We explore a connection between the static molecular polarizability and the molecular conductance that arises naturally in the description of electrified molecular interfaces and that has recently been explored experimentally. We have tested this idea by using measured conductance of few different experimental design motifs for molecular junctions and relating them to the molecular polarizability. Our results show that for a family of structurally connected molecules the conductance decreases as the molecular polarizability increases. Within the limitations of our model, this striking result is consistent with the physically intuitive picture that a molecule in a junction behaves as a dielectric that is polarized by the applied bias, hence creating an interfacial barrier that hinders tunneling. The use of the polarizability as a descriptor of molecular conductance offers significant conceptual and practical advantages over a picture based on molecular orbitals. To further illustrate the plausibility of this idea, we have used Simmons' tunneling model that incorporates image charge and dielectric effects to describe transport through a barrier that represents the molecular junction. In such a model, the barrier height depends on the effective dielectric constant of the electrode-molecule-electrode junction, which in turn can be approximately expressed in terms of the molecular polarizability via the classical Clausius-Mossotti relation. Despite the simplicity of our model, it sheds light on a hitherto neglected connection between molecular polarizability and conductance and paves the way for further experimental, conceptual, and theoretical developments.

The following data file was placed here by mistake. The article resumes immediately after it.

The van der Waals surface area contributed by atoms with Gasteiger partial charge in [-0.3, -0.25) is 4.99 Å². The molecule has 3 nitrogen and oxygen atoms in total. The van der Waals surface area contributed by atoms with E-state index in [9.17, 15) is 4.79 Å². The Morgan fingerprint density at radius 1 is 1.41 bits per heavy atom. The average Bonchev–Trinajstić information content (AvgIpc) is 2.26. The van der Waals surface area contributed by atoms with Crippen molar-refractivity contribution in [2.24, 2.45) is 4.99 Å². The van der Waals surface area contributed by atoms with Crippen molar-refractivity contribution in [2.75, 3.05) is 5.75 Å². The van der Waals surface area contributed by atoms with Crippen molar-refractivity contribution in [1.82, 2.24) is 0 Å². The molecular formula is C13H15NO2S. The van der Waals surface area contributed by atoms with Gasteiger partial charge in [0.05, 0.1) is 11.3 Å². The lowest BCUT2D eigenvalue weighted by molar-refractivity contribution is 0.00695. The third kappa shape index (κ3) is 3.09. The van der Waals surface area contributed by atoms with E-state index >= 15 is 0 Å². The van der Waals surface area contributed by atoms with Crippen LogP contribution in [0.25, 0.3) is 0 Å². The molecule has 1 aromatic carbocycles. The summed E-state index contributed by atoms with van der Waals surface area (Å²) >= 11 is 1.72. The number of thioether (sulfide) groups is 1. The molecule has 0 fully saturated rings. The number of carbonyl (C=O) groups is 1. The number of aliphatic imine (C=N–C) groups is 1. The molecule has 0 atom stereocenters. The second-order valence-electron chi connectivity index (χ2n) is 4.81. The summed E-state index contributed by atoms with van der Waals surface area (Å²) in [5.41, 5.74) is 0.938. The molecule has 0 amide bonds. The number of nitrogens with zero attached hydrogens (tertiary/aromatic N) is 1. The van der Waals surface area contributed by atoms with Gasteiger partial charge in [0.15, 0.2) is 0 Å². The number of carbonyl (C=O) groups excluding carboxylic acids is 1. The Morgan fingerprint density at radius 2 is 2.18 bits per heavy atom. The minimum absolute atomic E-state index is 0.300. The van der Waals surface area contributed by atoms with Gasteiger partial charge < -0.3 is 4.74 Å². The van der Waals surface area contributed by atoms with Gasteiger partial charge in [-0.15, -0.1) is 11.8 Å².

ASJC Scopus subject areas
- Electronic, Optical and Magnetic Materials
- Physical and Theoretical Chemistry
- Surfaces, Coatings and Films